What Causes Social Anxiety in the Brain?
In March 2020, across the globe we experienced a massive change to life when social restrictions came into force. Some of us thrived in this less hectic environment. Others experienced a deep loss of physical connection with loved ones. The entire experience felt paradoxical in many ways. Hugging and socialising is beneficial for immunity, yet world leaders instructed us to stop it to help us remain healthy.
For many the year caused fear, dread and worry as companies collapsed. People lost jobs, finances became a challenge and support felt distant. Most of us have survived and got through it but some people have thrived. Those that have noticed they feel happier with more time at home. Less rushing around, less meeting the expectations of others and more time alone now face a different struggle as they try to come to terms with “going back to normal”.
If you have experienced a lifetime of trying to manage social anxiety you might have felt deep relief when they announced the restrictions. No more needing to find excuses, no more letting people down, no more weeks of worry before an event. No more panic about leaving the house. Now, as you feel the anxiety rising as restrictions begin to lift you might wish to consider exploring and managing this anxiety differently. In a way that leaves you feeling like you can breathe.
What Causes Social Anxiety?
The main feature of social anxiety disorder is a fear or anxiety of social situations in which you feel exposed to the scrutiny of other people. Because of this you feel a fear of showing anxiety and negative judgement. This fear is persistent and out of proportion to the actual threat posed by the situation. The diagnostic and statistical manual of mental disorders state that onset in adulthood is rare. But may occur after a stressful or humiliating event or after life changing events that require new social roles. In the United States 75% of individuals develop social anxiety disorder between eight and fifteen years of age but the cause of social anxiety is personal and individual.
The Brain and Social Anxiety
Your brain is made up of cells and neurons. The cells protect, support and assist the neurons, which using energetic energy make everything happen. In basic terms cells have a membrane that keeps the inside and outside of the cell separate. They have a cellular medium, which is where they live. And an interstitial fluid which is the specific fluid that surrounds and supports cells. The interstitial fluid, kept out of the cell by the cell membrane, contains chemicals and positively charged atoms and molecules known as ions. There is therefore a higher level of positive charge on the outside of the cell than the inside which creates a voltage at the cell’s surface.
Neurons, unlike other cells, have the special ability to change this electrical activity. With special “gates” the membrane of neurons can let in the positive ions. So, the cell becomes more positive inside than outside. The purpose of this is to create ripples of energy that direct action so the brain can do what it does. Many of the molecules that make up the neurons are proteins, created by your genes (part of your DNA). If your DNA creates atypical proteins, it can create non typical behaviours in the neurons. If the faulty gene compromises the neurons involved in maintaining mental health you will more likely find yourself with compromised mental health.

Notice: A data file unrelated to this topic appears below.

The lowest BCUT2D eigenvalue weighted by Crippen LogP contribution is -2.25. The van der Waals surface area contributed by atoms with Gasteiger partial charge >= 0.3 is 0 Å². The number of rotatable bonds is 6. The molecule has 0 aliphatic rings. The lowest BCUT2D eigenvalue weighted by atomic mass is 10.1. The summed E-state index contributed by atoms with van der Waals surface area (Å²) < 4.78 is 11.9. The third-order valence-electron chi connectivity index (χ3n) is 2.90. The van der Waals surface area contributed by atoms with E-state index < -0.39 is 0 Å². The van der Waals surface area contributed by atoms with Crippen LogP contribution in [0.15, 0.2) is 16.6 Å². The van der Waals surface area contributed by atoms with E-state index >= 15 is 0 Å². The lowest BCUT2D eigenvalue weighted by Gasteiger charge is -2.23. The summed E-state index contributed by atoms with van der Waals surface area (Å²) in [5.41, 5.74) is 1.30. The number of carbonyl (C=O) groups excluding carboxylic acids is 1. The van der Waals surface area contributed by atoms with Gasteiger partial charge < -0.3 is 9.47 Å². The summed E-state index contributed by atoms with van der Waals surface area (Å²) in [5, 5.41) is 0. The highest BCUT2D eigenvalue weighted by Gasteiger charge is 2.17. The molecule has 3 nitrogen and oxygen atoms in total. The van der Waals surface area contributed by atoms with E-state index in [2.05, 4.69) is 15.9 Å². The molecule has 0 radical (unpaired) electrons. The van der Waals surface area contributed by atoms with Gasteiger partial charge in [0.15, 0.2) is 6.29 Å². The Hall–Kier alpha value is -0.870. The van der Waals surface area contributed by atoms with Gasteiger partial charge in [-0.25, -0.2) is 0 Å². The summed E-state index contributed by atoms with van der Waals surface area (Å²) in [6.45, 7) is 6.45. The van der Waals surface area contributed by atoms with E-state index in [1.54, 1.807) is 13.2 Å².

In between the neurons are gaps known as synapses. Neurons do not have the ability to leapfrog messages across the synapses. So they utilise neurotransmitters which take the message from one neuron to another. The seven main neurotransmitters are
- GABA (γ-aminobutyric acid)
Like hormones, neurotransmitters are chemical messengers that regulate, control, and coordinate your body. Some chemicals work as neurotransmitters and hormones, problems can occur if these chemicals behave in an unexpected way. For example, if you have regular unpleasant, negative thoughts your brain will emit neurotransmitters into your bloodstream which will affect you physically – often negatively.
Social anxiety is not always a result of faulty genes or a chemical imbalance. Your brain reacts to threats to your life before they happen through anticipation and prediction using the lookout part of your brain. The threat detection system is so sensitive that we even experience raised activity in response to triangles – a result of a previous need to run at the sight of sharp teeth, claws, spiky plants etc. Your brain has another procedure in place to calculate the severity of the risk and switch the lookout into standby mode.
Typically, the lookout will be on standby ready to turn on rapidly and easily when necessary, not completely switched off so you continue as normal in the face of death, but also not switched-on full throttle permanently. If you have disordered anxiety this standby mode does not function efficiently. Your lookout stays on, continually looking for dangers and primed ready to react instantly.
Previous blog posts describe the role of the amygdala, so I will not repeat it here, it is important where anxiety is concerned. As a social species your brain evolved to make and maintain relationships through the approval of others. When you interact with others the reward pathway of your brain is activated. Contrasting to an activation of the part of the brain responsible for processing pain when you feel dismissed or rejected by others. As a result, humans generally have fears and anxieties about anything that could lead to embarrassment, rejection, or negative judgement.
So, social anxiety is a heightened worry that you will experience an activation of the part of the brain responsible for pain, through a negative social experience.
If you enjoyed this article you might like to read my blog post on Panicking about panic attacks here